The DNV report predicts that the amount of hydrogen in the energy mix will be only 0.5 percent in 2030 and 5 percent in 2050. However, to meet the targets of the Paris Agreement, hydrogen uptake would need to triple to meet 15 percent of energy demand by mid-century.
“Hydrogen is essential to decarbonise sectors that cannot be electrified, like aviation, maritime, and high-heat manufacturing and should therefore be prioritised for these sectors” said Remi Eriksen, Group President and CEO of DNV. “Policies do not match hydrogen’s importance. They will also need to support the scaling of renewable energy generation and carbon capture and storage as crucial elements in producing low-carbon hydrogen.”
According to Hydrogen Forecast to 2050, electricity-based green hydrogen – produced by splitting hydrogen from water using electrolysers – will be the dominant form of production by the middle of the century, accounting for 72 percent of output. This will require a surplus of renewable energy, to power an electrolyser capacity of 3,100 gigawatts. This is more than twice the total installed generation capacity of solar and wind today.
Blue hydrogen – produced from natural gas with emissions captured – has a greater role to play in the shorter term (around 30 percent of total production in 2030), but its competitiveness will reduce as renewable energy capacity increases and prices drop.
Global spend on producing hydrogen for energy purposes from now until 2050 will be USD 6.8 trillion, with an additional USD 180 billion spent on hydrogen pipelines and USD 530 billion on building and operating ammonia terminals, according to DNV’s forecasts.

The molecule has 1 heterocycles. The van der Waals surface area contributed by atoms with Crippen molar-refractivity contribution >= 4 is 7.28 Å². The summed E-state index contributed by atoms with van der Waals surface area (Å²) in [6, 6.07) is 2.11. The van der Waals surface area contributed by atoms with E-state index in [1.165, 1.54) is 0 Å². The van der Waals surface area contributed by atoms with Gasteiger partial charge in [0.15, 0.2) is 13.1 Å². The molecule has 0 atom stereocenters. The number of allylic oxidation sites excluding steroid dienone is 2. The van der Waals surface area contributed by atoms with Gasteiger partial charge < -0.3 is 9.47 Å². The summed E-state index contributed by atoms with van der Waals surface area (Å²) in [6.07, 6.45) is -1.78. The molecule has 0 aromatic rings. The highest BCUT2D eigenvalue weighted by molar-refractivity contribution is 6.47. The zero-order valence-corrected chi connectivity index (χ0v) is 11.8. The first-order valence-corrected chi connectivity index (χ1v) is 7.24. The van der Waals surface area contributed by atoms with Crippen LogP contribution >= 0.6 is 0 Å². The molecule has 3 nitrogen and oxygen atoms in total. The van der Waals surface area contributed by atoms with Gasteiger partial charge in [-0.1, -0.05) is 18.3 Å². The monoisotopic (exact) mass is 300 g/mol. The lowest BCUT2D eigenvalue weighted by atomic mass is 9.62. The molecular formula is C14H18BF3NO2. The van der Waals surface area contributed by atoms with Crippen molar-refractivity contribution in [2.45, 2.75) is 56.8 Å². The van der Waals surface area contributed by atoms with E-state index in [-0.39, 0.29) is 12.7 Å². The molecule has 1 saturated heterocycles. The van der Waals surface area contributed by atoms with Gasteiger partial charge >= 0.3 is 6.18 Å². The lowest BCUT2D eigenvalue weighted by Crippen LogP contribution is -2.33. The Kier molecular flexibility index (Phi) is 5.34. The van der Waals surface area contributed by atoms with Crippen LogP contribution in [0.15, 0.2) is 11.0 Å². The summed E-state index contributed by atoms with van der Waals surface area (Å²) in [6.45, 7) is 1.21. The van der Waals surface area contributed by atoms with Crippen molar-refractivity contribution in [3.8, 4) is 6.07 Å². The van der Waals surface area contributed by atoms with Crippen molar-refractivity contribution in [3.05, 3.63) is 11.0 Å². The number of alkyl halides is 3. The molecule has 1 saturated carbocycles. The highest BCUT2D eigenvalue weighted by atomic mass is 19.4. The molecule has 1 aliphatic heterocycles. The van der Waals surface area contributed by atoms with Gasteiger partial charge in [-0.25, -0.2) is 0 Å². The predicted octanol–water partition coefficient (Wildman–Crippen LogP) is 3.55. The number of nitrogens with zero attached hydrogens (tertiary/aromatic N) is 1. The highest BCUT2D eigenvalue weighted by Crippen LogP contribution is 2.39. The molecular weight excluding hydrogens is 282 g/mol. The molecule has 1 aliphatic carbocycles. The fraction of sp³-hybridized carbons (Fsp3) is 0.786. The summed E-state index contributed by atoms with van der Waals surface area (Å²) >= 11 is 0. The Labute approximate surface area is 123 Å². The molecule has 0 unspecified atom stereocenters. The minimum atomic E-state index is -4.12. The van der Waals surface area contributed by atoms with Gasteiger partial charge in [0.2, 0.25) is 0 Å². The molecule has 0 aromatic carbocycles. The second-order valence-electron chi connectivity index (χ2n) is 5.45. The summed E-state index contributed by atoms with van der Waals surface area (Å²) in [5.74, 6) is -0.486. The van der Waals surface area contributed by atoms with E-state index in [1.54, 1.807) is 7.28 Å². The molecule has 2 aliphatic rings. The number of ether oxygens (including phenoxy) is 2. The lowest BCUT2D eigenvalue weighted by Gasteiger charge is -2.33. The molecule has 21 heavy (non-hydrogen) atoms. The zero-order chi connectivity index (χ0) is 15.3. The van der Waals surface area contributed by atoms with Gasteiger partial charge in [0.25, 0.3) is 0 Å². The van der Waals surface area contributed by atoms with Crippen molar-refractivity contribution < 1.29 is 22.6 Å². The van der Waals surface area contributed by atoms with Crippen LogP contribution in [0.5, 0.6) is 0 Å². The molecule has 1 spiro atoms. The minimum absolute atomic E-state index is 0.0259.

Cost considerations will lead to more than 50 percent of hydrogen pipelines globally being repurposed from natural gas pipelines, as the cost to repurpose pipelines is expected to be just 10-35 percent of new construction costs. Hydrogen will be transported by pipelines up to medium distances within and between countries, but not between continents. Global hydrogen trade will also be limited by the high cost of liquefying hydrogen for ship transport and the low energy density of hydrogen. The hydrogen derivative ammonia, which is more stable and can be more readily transported by ship, will be traded globally.
Early uptake of hydrogen will be led by hard-to-abate, high-heat manufacturing processes such as iron and steel production which currently use coal and natural gas. Hydrogen derivatives, such as ammonia and methanol, are key to decarbonizing heavy transport like shipping and aviation, but these fuels won’t scale until the 2030s according to DNV’s forecasts.
Hydrogen will not see uptake in passenger vehicles, and only limited uptake in power generation. Hydrogen for heating of buildings will not scale globally, but will see early uptake in some regions that already have extensive gas infrastructure.
“Scaling hydrogen value chains will require managing safety risk and public acceptance, as well as employing policies to make hydrogen projects competitive and bankable” added Mr Eriksen. “We need to plan at the level of energy systems, enabling societies to embrace the urgent decarbonization opportunities presented by hydrogen.”
The uptake of hydrogen will differ significantly by region, heavily influenced by policy. Europe is the forerunner with hydrogen set to take 11 percent of the energy mix by 2050, as enabling policies both kickstart the scaling of hydrogen production and stimulate end-use. OECD Pacific (hydrogen 8 percent of energy mix in 2050) and North America (7 percent) regions also have strategies, targets, and funding pushing the supply-side, but have lower carbon-prices and less concrete targets and policies. Greater China (6 percent) follows on, recently providing more clarity on funding and hydrogen prospects towards 2035, coupled with an expanding national emissions trading scheme. These four regions will together consume two-thirds of global hydrogen demand for energy purposes by 2050.
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